Why Did So Many Colonists Die? Jamestown had been one the first English settlements in the New World. The English had settled here before the Pilgrims’ predestination. Jamestown is known for its hard living conditions and its difficulty to grow crops. During the spring of 1607, King James I sent out over 100 passengers to sail into the Chesapeake Bay. John Smith was a dominant figure that helped the colonist get through their first year in the wilderness. But as time went by, not all of those settlers would be alive.
The environment and climate, food source, and different occupations were the few seasons why so many colonists died during 1607-1612. The English settlers settled in James River, known as Jamestown, because it has met the requirements of the London Company instructions. They settled, not knowing that the environment in Jamestown would be tough. Jamestown had brackish water, water that had become salty over time. The water had become brackish due to the moon causing water waves to move and eventually those tides took over their fresh water.
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The environment of Jamestown was also affected due to many settlers dumping their waste in the water thinking it would flush away, but in reality it would just sit there, causing the water to become fester and making people sick. Document A describes how Jamestown environment became a hard obstacle. Although John Smith was a leader, he was not able to prevent the settlers from becoming sick. Sir Thomas Gates and other survivors from the Sea Ventures arrived at Jamestown from Bermuda and found the 60 remaining colonist at their death points. Document E describes the chronology of English Mortality.
The numbers and cause of settler deaths in 1609 were caused because of bad weathers and diseases. During 1607 and 1608, a variety of settlers died because they were killed by Indians, and about 50 died because of the towns’ diseases. During the period of 1609, Jamestown colony almost failed again. John Smith had left to England because of an injury he had suffered. He left his people 10 weeks’ worth of supplies, and he also expected the Indians to continue trading with them, but unfortunately they did not. Therefore, the settlers had to eat different things such as rats, mice, cats, and dogs.
Document B has a description of the drought that Jamestown had during 1607-1612. During the winter of 1609-1610, Jamestown experienced a period of no rain; that was considered the starving time. In 1610, Sir Thomas Gates left due to the lack of supplies, but as he was on his way back to England, he heard that Lord De La War was arriving with new settlers and supplies. Eventually, Lord De La War assumed control as Governor of Virginia. Furthermore, Document D is a primary source which describes the trading that was happening between the Phaeton Indians and the English settlers. It also mentions how Francis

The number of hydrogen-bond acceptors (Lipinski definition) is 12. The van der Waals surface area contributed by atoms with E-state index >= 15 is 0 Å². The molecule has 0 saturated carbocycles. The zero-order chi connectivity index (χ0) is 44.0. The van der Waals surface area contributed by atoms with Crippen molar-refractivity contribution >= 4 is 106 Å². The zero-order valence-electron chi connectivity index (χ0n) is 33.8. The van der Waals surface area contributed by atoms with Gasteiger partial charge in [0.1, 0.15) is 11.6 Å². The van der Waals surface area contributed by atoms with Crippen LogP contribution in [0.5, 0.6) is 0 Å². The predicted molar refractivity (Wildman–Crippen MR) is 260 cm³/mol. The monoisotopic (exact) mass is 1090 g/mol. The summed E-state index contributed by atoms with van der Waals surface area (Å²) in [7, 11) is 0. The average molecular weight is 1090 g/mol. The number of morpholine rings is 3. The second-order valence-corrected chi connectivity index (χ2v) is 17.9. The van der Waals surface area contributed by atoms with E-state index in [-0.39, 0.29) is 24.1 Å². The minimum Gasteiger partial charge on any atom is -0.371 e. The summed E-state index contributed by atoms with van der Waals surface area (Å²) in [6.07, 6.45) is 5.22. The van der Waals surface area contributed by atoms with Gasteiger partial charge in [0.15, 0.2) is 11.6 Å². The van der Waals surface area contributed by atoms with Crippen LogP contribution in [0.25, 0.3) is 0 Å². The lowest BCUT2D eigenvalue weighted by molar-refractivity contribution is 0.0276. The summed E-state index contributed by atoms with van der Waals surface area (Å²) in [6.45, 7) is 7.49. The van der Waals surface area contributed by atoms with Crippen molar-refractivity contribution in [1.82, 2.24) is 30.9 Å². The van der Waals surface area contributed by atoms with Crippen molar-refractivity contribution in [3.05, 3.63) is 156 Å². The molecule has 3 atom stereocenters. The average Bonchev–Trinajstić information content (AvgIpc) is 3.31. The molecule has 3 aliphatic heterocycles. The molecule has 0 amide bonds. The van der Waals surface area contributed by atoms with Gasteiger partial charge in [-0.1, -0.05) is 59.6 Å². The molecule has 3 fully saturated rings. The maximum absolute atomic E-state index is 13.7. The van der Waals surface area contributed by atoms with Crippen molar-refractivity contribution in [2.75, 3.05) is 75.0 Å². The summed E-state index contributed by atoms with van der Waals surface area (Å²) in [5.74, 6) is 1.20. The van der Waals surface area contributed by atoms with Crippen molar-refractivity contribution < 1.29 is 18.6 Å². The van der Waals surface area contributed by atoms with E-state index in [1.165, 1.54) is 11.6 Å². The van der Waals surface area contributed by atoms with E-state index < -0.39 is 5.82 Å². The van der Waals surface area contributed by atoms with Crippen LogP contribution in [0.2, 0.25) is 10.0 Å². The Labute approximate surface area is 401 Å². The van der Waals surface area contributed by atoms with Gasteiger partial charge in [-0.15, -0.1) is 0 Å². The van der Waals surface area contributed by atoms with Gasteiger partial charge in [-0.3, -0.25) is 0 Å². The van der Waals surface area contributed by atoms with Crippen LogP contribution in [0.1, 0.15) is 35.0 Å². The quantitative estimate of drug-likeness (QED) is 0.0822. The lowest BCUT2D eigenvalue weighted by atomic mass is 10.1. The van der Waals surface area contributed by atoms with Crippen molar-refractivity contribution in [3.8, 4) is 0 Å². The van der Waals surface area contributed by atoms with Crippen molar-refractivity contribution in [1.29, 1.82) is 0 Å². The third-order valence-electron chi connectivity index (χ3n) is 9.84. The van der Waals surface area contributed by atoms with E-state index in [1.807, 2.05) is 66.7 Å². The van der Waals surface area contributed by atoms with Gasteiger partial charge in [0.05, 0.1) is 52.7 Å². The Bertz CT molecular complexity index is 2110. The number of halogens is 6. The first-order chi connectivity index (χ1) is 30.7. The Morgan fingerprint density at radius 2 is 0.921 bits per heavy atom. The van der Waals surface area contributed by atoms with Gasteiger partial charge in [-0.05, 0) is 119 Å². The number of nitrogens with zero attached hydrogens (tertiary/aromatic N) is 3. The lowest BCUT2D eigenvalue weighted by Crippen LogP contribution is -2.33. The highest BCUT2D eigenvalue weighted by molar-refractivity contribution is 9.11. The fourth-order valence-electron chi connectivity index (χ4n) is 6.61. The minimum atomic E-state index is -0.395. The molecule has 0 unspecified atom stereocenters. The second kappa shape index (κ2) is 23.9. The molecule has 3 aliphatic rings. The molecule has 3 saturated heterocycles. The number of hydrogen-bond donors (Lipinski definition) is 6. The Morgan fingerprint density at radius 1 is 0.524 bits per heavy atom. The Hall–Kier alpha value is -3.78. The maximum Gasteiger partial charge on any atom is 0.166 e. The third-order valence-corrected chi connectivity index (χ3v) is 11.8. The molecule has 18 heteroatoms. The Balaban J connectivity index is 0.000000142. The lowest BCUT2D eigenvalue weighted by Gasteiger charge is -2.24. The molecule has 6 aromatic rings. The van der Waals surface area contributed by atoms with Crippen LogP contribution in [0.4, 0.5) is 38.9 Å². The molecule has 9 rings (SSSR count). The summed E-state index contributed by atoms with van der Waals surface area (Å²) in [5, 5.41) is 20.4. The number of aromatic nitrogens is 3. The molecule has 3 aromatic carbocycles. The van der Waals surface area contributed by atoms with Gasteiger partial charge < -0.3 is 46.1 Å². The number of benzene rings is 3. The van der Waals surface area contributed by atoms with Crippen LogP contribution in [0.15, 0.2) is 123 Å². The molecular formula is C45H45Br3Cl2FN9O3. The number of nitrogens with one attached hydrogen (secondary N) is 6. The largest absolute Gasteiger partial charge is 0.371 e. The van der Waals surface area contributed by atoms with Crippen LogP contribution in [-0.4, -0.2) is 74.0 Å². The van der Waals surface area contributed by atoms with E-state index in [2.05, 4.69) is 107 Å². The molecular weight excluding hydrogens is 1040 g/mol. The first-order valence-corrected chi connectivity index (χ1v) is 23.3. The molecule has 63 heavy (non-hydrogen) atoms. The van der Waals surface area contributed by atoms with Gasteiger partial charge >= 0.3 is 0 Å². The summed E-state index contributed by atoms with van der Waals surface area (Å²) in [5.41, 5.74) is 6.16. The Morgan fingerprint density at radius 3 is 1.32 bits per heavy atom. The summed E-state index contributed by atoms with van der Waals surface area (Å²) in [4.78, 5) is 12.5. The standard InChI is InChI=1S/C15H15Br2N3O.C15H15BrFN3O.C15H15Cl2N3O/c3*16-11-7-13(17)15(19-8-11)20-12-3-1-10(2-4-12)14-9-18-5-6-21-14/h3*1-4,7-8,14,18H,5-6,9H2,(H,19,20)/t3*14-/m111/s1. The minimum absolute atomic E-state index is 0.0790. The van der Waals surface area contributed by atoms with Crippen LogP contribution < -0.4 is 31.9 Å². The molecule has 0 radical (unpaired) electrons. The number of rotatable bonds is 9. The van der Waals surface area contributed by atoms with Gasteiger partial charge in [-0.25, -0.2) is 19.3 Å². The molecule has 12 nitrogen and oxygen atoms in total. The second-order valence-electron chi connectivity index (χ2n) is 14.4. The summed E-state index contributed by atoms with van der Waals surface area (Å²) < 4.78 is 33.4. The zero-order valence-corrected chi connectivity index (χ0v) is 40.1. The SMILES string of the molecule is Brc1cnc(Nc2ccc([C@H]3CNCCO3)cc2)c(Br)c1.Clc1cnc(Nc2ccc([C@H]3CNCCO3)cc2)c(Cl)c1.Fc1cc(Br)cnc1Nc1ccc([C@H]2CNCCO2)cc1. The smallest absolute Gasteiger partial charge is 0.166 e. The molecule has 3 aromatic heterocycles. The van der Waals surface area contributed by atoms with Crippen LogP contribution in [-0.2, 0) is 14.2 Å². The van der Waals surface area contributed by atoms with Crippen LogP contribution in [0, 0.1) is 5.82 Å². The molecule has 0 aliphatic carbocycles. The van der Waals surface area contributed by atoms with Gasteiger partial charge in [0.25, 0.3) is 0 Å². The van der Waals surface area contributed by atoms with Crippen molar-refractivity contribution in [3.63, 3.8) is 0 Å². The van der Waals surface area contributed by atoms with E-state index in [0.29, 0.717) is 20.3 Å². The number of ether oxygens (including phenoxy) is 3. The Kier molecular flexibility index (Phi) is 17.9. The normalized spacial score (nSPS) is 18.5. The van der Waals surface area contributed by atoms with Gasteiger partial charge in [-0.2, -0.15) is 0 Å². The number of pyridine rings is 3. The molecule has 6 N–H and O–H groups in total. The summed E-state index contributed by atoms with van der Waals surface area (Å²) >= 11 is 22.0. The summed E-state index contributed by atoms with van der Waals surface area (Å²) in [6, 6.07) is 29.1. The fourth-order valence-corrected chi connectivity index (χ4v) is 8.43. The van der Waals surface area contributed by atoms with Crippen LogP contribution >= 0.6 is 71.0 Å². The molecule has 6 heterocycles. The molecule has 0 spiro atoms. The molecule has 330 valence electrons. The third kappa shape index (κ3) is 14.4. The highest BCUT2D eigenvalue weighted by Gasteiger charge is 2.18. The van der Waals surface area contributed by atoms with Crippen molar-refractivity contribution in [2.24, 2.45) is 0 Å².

West left the English settlers to the Indians and to God. Any who, the English settlers had no luck and the only food they had for the winter, unfortunately did not last. Therefore, the period of 1607-1612 had many deaths because of the lack of food and leadership. Although, time went by and new leadership occurred as well as the progress of the town. John Role grew tobacco, which helped the town severely due to trade. When colonists first arrived to the settlements many had known occupations and others did not. Document C describes the way the occupations were given and gives s the numbers of the exact settlers who had a role.
An occupation during that time was a big role in history because some of those Jobs caused deaths. In 1607 there were a total of 110 people and in 1608 there were a total of 120 people. Only 79 people in total had unknown occupations and about 145 had known occupations. During 1607, there was a high percentage of gentleman’s, which were men who did not use their hands to do work, such as Nathaniel Powell and Robert Ford. In contrast, there were laborers who did the dirty work such as William Rods. Of the 110 tattlers who arrived in 1607, nearly 70 were dead by December.
Most of those dead settlers were laborers. Their hard work made them catch different diseases and sickness. In conclusion, many colonists died during the early Jamestown because of environment and climate, food, and occupations. Life in early Jamestown was harsh and dangerous due to the obstacles that had passed through their way and the lack of supplies through the winter. The environment and climate was not something they were capable to control, but an obstacle that they must have been prepared for, although they were more interested in finding gold.
Food was hard to get at Jamestown. They could not grow crops due to bad soil and no rain. Therefore, the settlers got help from the Indians, who taught them how to grow crops and get food. Furthermore, occupations played a big role in the deaths of many settlers, due to them having to work hard Jobs such as laboring, and dyeing because of diseases they got. Overall, Jamestown was a hard place to live in because of harsh environment and climate, lack of food, and risky occupations.